Purchase used Mac Pro or Used 27" iMac?

Discussion in 'Mac Pro' started by Grubster, Apr 5, 2013.

  1. Grubster macrumors member

    Joined:
    Jun 25, 2010
    #1
    Hi,
    I am contemplating purchasing a used 2008 Mac Pro, 3.1. The machine has dual 2.8 quad core processors, 10 gb ram, upgraded video card to 1gb, (2012 model - ATI Radeon HD 5770). Only comes with 160gb HD, I have to basically get my own drives. Also has a Blue Ray Drive. He is also offering for extra 2 23" cinema displays. He wants 1500, plus 150 per monitor. Now of course I will try to negotiate.

    My dilemma is, It looks like I can get a nice 2011 27" iMac for 1100-1500 range, and I would have everything I need, plus it would be a newer machine.

    My thought is, even the older 2008 Mac Pro will out last the 2011 27" imac and be more reliable in the sense that if something breaks I can much easier just swap out parts.

    Now I don't do any video editing, my 2007 24" Aluminum iMac is maxed out at 2.8 gz and 4gb RAM, and I just had a baby. My most intesive work is Aperture. While it works, I can see it's starting to slow down a bit. I also run a virtual Machine for my wife so she can do her work on IE.

    Anyhow, I doubt I would take advantage of the power of the Mac Pro, it will last longer and still be able to keep moving FAST, where the 27" iMac will run out of power\upgradability before this one.... ( I think so, or am I wrong)

    For day to day processing is a newer i7 faster than older Quad Core Xeon Processors?

    Thanks!
     
  2. MajorPain, Apr 5, 2013
    Last edited: Apr 5, 2013

    MajorPain macrumors newbie

    Joined:
    May 17, 2011
    Location:
    NYC
    #2
    Everymac.com says you should be able to get 6 gigs of RAM working in that machine. That might extend the life by a few months, and when the new PowerMacs are released, I presume all the old ones will come down a bit in price. You have a beautiful 24" monitor built into that iMac, one that is still pretty much state of the art! Shame to let it go before you must.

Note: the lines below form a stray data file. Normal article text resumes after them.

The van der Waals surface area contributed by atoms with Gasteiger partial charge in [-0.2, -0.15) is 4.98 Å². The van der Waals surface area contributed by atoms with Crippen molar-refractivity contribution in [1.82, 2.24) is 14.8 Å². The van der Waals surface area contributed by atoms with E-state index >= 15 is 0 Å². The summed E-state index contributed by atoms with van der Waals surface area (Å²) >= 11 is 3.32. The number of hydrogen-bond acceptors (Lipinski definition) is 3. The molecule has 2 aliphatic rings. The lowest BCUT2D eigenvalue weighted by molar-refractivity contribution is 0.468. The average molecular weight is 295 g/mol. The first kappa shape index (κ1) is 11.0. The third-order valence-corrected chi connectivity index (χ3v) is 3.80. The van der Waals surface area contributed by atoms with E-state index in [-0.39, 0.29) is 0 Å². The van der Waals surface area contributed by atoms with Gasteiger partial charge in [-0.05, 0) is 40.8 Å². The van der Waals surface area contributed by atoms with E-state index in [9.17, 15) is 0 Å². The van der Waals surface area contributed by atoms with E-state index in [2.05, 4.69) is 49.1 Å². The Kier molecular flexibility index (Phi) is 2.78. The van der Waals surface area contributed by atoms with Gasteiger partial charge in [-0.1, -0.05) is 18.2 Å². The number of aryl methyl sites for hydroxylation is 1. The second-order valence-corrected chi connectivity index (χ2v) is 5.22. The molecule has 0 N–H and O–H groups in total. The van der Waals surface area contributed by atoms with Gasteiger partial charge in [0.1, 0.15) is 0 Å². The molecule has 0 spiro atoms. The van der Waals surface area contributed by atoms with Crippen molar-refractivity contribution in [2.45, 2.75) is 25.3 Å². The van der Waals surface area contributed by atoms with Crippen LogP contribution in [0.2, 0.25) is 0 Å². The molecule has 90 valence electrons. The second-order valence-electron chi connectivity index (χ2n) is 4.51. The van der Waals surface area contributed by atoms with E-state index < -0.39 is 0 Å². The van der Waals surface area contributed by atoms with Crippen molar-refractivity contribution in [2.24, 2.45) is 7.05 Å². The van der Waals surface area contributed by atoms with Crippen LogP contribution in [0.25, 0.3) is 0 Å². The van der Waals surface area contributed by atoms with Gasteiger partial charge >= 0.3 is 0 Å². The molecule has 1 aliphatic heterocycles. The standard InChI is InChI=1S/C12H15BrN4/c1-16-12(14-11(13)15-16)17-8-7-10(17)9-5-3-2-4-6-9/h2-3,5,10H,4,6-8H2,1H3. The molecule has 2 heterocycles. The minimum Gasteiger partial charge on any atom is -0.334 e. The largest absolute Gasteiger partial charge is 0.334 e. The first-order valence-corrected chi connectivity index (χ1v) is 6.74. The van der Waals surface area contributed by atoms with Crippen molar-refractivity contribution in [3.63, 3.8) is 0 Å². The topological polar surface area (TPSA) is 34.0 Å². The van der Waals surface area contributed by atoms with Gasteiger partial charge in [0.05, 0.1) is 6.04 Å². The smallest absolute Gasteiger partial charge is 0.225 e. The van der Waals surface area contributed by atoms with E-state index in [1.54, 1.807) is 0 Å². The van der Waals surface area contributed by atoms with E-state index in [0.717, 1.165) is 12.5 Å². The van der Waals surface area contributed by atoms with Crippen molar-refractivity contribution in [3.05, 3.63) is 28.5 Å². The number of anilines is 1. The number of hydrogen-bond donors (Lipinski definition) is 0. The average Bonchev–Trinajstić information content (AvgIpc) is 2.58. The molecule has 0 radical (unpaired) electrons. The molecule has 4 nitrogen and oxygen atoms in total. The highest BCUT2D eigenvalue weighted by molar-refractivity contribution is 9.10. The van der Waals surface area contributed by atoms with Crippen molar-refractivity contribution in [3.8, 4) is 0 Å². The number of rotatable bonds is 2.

On Everymac.com, check out the Geekbench score of the new Mac Mini i7 compared to that 2008 dual Xeon Mac Pro---- they are the same. The i7 is a monster!
     
  3. sarthak macrumors 6502

    Joined:
    Nov 19, 2012
    Location:
    Canada
    #3
    If you're in the US, that machine is worth less than half of what the person is asking for it. You'd be looking at spending a fortune on CPU and RAM upgrades in the future.

    I'd say that you try and get a 2009 Mac Pro, those can be upgraded to outperform the latest 6 core or 12 core models for less money than even refurbished ones. Go for a Mac Pro!
     
  4. Tesselator, Apr 5, 2013
    Last edited: Apr 5, 2013

    Tesselator macrumors 601

    Tesselator

    Joined:
    Jan 9, 2008
    Location:
    Japan
    #4
    It sounds like you already know what you want/need. But yeah, the MacPro is a workstation grade system and not really a desktop although I'm sure a lot of folks use it like one. I like the macpro because i can quickly, easily, and cheaply retask the system for specific jobs. For one example I can easily set up a 4-drive RAD0 for a month of video editing cheaply for just the cost of the bare drives. When done I could buy a 4-port USB3.0 card and put those drives in $50 cradles for a different task. So to me it's this kind of dynamic configuration/reconfiguration which make the macpro or really any decent multi-core tower system these days, the choice pick.

    If you have no need for that then of course you shouldn't pay the extra cash for it. I personally have some trouble understanding why people like or select iMacs tho. They're stylistic. But I can't think of anything else good to say about them. It would probably be different if there was no mini and no such thing as a hackintosh. For like $800 or so I believe a shuttle PC can be put together with all the strengths of the newest fastest iMac and yet none of the weaknesses. They can even run OS X just by running a few little setup utilities. <shrug> With a new baby in the home I'd rather spend the moony on a swing set or some other thing like that.

    And finally "for day to day processing" like mail, page layout, web surfing, web-mastering, music and video playback, you-tubing, and so on, yes, a newer i7 is faster than an older (MP3,1 and prior) Quad Core Xeon. :)
     
  5. Grubster thread starter macrumors member

    Joined:
    Jun 25, 2010
    #5
    I know I can go to 6gb, but I heard that it won't run dual channel and might actually downgrade the performance slightly when I am not using all of the RAM. Not sure it would bring much more life out of the machine. And yes, it is a beautiful machine. The particular machine in question definitely is over priced so I will keep looking for now. My machine works fine so I am in no hurry.